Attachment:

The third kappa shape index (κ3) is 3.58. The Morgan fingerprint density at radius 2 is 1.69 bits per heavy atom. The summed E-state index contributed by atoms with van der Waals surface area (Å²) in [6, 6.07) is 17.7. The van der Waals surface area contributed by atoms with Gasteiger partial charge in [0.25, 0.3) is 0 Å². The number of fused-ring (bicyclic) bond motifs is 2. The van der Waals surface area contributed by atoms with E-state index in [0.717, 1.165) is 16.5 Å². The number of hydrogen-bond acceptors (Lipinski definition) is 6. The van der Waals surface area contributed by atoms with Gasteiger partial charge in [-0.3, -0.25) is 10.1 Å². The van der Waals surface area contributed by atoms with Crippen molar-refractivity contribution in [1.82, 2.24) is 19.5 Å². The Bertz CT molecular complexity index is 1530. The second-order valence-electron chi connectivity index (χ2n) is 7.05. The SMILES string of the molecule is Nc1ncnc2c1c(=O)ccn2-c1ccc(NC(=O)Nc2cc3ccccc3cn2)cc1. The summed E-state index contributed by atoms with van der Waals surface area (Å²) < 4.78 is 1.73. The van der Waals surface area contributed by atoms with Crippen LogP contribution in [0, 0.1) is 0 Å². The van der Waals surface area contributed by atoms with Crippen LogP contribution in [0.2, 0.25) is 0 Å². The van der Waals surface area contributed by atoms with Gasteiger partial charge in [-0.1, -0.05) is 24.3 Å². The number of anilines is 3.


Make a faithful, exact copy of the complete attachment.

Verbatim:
The third kappa shape index (κ3) is 3.58. The Morgan fingerprint density at radius 2 is 1.69 bits per heavy atom. The summed E-state index contributed by atoms with van der Waals surface area (Å²) in [6, 6.07) is 17.7. The van der Waals surface area contributed by atoms with Gasteiger partial charge in [0.25, 0.3) is 0 Å². The number of fused-ring (bicyclic) bond motifs is 2. The van der Waals surface area contributed by atoms with E-state index in [0.717, 1.165) is 16.5 Å². The number of hydrogen-bond acceptors (Lipinski definition) is 6. The van der Waals surface area contributed by atoms with Gasteiger partial charge in [-0.3, -0.25) is 10.1 Å². The van der Waals surface area contributed by atoms with Crippen molar-refractivity contribution in [1.82, 2.24) is 19.5 Å². The Bertz CT molecular complexity index is 1530. The second-order valence-electron chi connectivity index (χ2n) is 7.05. The SMILES string of the molecule is Nc1ncnc2c1c(=O)ccn2-c1ccc(NC(=O)Nc2cc3ccccc3cn2)cc1. The summed E-state index contributed by atoms with van der Waals surface area (Å²) < 4.78 is 1.73. The van der Waals surface area contributed by atoms with Crippen LogP contribution in [0, 0.1) is 0 Å². The van der Waals surface area contributed by atoms with Crippen LogP contribution in [0.2, 0.25) is 0 Å². The van der Waals surface area contributed by atoms with Gasteiger partial charge in [-0.1, -0.05) is 24.3 Å². The number of anilines is 3.